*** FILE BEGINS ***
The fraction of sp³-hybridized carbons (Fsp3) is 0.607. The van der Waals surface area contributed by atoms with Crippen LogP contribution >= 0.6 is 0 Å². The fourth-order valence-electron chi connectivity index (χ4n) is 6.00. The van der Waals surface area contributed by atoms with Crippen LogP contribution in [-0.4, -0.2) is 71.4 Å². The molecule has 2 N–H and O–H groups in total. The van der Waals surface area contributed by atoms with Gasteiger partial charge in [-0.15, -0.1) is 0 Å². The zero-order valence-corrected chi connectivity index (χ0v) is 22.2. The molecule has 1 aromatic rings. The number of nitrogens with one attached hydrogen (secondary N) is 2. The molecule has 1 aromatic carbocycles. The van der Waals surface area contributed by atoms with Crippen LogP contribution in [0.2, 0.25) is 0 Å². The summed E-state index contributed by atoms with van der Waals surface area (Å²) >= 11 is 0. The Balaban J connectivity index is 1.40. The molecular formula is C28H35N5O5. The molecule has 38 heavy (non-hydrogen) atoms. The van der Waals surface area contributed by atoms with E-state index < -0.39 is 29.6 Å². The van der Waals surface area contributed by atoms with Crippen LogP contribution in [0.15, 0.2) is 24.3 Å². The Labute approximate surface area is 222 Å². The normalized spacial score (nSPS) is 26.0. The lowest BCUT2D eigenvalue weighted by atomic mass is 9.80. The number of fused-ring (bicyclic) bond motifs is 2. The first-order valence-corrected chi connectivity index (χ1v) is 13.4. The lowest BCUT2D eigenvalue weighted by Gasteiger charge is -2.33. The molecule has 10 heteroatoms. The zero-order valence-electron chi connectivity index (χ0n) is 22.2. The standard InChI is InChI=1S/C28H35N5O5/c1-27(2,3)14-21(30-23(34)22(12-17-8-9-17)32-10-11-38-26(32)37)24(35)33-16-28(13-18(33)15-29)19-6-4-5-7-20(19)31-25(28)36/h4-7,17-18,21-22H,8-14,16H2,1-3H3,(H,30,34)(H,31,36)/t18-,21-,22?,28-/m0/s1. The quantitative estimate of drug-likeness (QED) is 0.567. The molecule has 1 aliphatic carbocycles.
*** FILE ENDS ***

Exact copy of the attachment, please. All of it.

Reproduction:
The fraction of sp³-hybridized carbons (Fsp3) is 0.607. The van der Waals surface area contributed by atoms with Crippen LogP contribution >= 0.6 is 0 Å². The fourth-order valence-electron chi connectivity index (χ4n) is 6.00. The van der Waals surface area contributed by atoms with Crippen LogP contribution in [-0.4, -0.2) is 71.4 Å². The molecule has 2 N–H and O–H groups in total. The van der Waals surface area contributed by atoms with Gasteiger partial charge in [-0.15, -0.1) is 0 Å². The zero-order valence-corrected chi connectivity index (χ0v) is 22.2. The molecule has 1 aromatic rings. The number of nitrogens with one attached hydrogen (secondary N) is 2. The molecule has 1 aromatic carbocycles. The van der Waals surface area contributed by atoms with Crippen LogP contribution in [0.2, 0.25) is 0 Å². The summed E-state index contributed by atoms with van der Waals surface area (Å²) >= 11 is 0. The Balaban J connectivity index is 1.40. The molecular formula is C28H35N5O5. The molecule has 38 heavy (non-hydrogen) atoms. The van der Waals surface area contributed by atoms with E-state index < -0.39 is 29.6 Å². The van der Waals surface area contributed by atoms with Crippen LogP contribution in [0.15, 0.2) is 24.3 Å². The Labute approximate surface area is 222 Å². The normalized spacial score (nSPS) is 26.0. The lowest BCUT2D eigenvalue weighted by atomic mass is 9.80. The number of fused-ring (bicyclic) bond motifs is 2. The first-order valence-corrected chi connectivity index (χ1v) is 13.4. The lowest BCUT2D eigenvalue weighted by Gasteiger charge is -2.33. The molecule has 10 heteroatoms. The zero-order valence-electron chi connectivity index (χ0n) is 22.2. The standard InChI is InChI=1S/C28H35N5O5/c1-27(2,3)14-21(30-23(34)22(12-17-8-9-17)32-10-11-38-26(32)37)24(35)33-16-28(13-18(33)15-29)19-6-4-5-7-20(19)31-25(28)36/h4-7,17-18,21-22H,8-14,16H2,1-3H3,(H,30,34)(H,31,36)/t18-,21-,22?,28-/m0/s1. The quantitative estimate of drug-likeness (QED) is 0.567. The molecule has 1 aliphatic carbocycles.